This Town

Rory Aaron
Contact and Derby Theatre
Contact, Manchester

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This Town Credit: Audrey Albert
This Town Credit: Audrey Albert
This Town Credit: Audrey Albert
This Town Credit: Audrey Albert
This Town Credit: Audrey Albert
This Town Credit: Audrey Albert

Just to avoid any misunderstanding - Rory Aaron’s This Town is not a tribute to The Go-Go's. It is an epic narrative poem which demonstrates the ambition of Manchester’s Contact and their willingness to challenge audiences.

The play opens in a light, comedic manner fondly painting a word picture of a past-its-best Derbyshire town where the streets are cobbled and shops still do not charge when they provide plastic bags. Inevitably, in view of the nostalgic, chatty tone, the first scene is set in a pub that has seen better days. Dean, for reasons never specified, has returned to his hometown after living elsewhere and encounters his old schoolfriend Joe, who chose to remain in the town. This Town does not complete the circle and conclude explaining what caused Dean to return, but rather looks back on the friends’ teenage years and events which may have shaped their choices and development.

The play is a two-hander. Author Aaron takes on the principal male roles of Dean and Joe and the former’s brother Liam who returns from the army with post-traumatic stress disorder, which he is desperate to conceal from his family and friends. Narration is shared with Kate Ireland whose brogue marks her out as an outsider in the area and who also enacts Dean’s girlfriend and the landlady of the pub. The varied and lively approach avoids the problem common to monologues where a single voice can become a bit of a drone.

Oddly, Dean, the central character, is the least well-defined. He is characterised by his youthful lack of empathy—failing to pick up hints his girlfriend is not interested in a physical relationship with him or any man—or comprehension. He does not appreciate his brother Liam, is tormented not just by the effects of PTSD but also ashamed the condition may become apparent. Liam has a litany of "not now" when feeling his illness worsen. Joe is only too aware of his limited options and welcomes the discipline that comes from training for boxing.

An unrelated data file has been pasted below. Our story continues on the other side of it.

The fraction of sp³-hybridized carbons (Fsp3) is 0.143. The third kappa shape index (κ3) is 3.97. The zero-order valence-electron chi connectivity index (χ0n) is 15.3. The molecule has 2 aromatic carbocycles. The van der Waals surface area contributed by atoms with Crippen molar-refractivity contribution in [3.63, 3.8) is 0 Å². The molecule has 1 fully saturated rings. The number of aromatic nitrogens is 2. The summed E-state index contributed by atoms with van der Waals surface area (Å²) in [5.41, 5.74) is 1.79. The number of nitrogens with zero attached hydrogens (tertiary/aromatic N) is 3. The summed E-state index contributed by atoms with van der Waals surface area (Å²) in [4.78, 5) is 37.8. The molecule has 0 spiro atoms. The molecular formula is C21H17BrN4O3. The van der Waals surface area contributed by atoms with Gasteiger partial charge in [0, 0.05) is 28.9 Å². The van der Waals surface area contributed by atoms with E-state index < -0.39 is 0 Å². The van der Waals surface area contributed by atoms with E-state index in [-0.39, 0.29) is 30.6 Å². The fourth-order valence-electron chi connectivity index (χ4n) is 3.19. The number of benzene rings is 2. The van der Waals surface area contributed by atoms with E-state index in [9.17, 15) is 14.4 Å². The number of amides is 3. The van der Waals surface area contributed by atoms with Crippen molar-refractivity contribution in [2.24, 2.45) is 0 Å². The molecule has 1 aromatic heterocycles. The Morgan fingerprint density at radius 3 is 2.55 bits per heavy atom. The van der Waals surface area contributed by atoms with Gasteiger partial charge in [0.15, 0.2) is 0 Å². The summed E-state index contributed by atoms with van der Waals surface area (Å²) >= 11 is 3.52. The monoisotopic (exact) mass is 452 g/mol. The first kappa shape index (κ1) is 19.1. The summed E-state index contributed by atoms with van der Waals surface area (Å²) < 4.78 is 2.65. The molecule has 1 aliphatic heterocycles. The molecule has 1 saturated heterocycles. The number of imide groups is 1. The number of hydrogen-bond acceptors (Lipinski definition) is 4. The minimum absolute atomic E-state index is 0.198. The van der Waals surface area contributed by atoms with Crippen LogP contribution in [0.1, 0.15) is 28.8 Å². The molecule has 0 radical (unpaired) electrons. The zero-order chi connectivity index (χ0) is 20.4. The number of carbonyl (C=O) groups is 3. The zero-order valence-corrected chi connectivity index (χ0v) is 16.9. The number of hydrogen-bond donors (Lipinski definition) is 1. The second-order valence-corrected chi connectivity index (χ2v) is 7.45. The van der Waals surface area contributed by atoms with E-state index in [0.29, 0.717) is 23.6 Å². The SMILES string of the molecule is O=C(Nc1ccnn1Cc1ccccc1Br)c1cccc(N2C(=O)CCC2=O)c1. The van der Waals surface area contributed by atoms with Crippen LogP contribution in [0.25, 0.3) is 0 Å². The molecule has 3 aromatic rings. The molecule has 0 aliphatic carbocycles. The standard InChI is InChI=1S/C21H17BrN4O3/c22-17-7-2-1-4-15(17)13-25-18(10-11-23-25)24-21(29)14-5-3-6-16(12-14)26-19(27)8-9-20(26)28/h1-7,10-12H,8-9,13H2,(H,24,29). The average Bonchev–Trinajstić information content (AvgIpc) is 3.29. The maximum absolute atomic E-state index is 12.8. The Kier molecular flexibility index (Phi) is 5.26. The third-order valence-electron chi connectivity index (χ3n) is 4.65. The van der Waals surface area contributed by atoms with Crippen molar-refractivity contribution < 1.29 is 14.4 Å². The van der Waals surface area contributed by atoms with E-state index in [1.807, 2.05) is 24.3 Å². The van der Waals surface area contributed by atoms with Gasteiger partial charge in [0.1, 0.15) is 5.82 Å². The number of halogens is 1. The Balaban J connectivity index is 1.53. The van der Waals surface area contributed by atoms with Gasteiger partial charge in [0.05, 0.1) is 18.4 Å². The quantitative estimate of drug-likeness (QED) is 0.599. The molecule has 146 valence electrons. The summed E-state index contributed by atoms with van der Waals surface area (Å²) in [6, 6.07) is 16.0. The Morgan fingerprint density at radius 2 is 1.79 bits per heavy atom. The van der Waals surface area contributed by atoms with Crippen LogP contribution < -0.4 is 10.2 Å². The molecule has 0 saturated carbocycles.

Despite the poetic nature of the text, this is a highly physical production. Director Cheryl Martin does not limit the play to verbal storytelling. The effects of PTSD are enacted in mime with Ireland attacking Aaron from behind, blocking his mouth and obscuring his face.

The tragedy of a publican sliding into dementia is staged as a series of dances between Ireland and Aaron. The passionate start of a relationship is shown by a lascivious dance to "You Can Get It If You Really Want", while a bittersweet waltz to "Believe Me, if All Those Endearing Young Charms" brings the love story to a moving conclusion.

Rory Aaron avoids the obvious and does not make the play a depressing picture of a town in decline. Despite the title, This Town is not about a place at all but an affectionate tribute to the residents. Aaron shows insight into, and respect for, the characters making the play absorbing and moving. As Manchester is a cultured sort of place, the run of This Town at Contact sold out before the first night, but it is worthwhile trying for returns.

Reviewer: David Cunningham

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